I'm enjoying this topic immensely- very dear to my heart.I'd like to offer some reflections on my experience of raising two daughters (now 12 and 15)who all in all seem to be turning out to be very fine people. In my own case I've seen bringing up my children in a "spiritual" way as an effort to encourage in them the qualities of kindness, compassion,respect for themselves and others, self confidence, a love of adventure, and excitement about being alive. Not being a part of any organized religion, my wife (now ex)and I shared our own searches and experiments with them. They have been in sweat lodges, traveled in India with us, sang in church, chanted in ashrams,lit hanukkah candles, and attended various community gatherings of different types. I sometimes wished I had something steady to offer them, but have trusted that it was best to be real with them, and have hoped that the feeling of community and exploration that they were exposed to would serve the purpose that an established religion would. We have used a few basic rituals such as grace before meals-- anything that reminds us of a sense of sacredness is good for us, and we use it. Starting young definitely makes it easier. A book that was a great influence was "The Continuum Concept", an account of child rearing in indigenous cultures. Two great practices from that book are PLENTY of touching, and trust in babies' innate wisdom- they would be comfortable letting their kids play by the fire or near a cliff. This caused countless humorous conflicts with my kids grandparents. ("you mean, if I think she is going to hurt herself with that stick then she will?" ...Yes Mom!) This is really a powerful practice in trust, and subtly empowering to children. In twenty seven years between the two girls their have been no broken bones and only four stitches. As far as touch goes, at the infant stage the teachings they are receiving is that the world is a safe place, and that they are loved and welcome here. What also seems to have worked well was not watching any television and not giving them any refined sugar. Many people would remark that in a group of children, mine would be an island of calm energy. They said I was "lucky." What also has helped is basically not taking any crap. They were never hit, but I had no intention of hanging out with brats and let them know it clearly. You teach them about spirit in the everyday happenings of life-how you react when a pet dies, when they were caught stealing, when you're emotionally devastated. Getting divorced was a big one. I'm now best friends with my ex, and though I'm not TRYING to teach them, I hope that they are picking up something about unconditional love.They learn from who we are. I can see my own strengths and failings reflected in who they are becoming. I could go on and on, but I'll try to keep it short. In essence, if you really deeply yearn for a way to share "spiritual truth" you'll find a way or it will find you. Meanwhile, sincerity and the "bare necessities are more than adequate.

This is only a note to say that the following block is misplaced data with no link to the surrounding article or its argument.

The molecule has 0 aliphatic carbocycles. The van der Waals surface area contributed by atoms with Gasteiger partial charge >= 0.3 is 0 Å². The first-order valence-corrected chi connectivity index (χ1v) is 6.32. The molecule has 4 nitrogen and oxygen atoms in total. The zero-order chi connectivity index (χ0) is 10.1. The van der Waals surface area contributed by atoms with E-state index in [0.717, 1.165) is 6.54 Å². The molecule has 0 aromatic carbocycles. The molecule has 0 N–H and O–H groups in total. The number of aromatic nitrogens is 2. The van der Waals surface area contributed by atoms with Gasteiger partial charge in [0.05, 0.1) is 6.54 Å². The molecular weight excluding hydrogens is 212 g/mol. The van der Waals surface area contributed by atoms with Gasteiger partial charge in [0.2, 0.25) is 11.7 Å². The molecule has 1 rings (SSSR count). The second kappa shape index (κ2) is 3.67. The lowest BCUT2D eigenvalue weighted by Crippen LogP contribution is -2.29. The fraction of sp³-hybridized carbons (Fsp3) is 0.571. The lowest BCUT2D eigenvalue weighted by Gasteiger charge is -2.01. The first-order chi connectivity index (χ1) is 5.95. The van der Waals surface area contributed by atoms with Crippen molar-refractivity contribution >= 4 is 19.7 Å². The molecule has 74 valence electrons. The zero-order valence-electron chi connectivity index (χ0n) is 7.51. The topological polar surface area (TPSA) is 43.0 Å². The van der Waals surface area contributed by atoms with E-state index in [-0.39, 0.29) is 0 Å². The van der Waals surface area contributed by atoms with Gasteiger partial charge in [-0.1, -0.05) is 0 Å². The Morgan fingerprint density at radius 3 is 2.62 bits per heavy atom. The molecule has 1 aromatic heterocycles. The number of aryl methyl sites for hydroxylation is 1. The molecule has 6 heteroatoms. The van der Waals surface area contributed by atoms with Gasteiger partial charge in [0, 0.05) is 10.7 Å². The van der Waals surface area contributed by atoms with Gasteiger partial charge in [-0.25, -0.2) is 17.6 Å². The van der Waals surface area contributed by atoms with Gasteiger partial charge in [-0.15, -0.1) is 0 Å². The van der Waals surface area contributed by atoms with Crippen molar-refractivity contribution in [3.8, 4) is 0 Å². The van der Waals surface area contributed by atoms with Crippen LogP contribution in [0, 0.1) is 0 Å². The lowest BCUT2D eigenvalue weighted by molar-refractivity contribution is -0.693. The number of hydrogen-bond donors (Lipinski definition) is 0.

Gail Williams (gail) Mon 11 Jan 99 20:18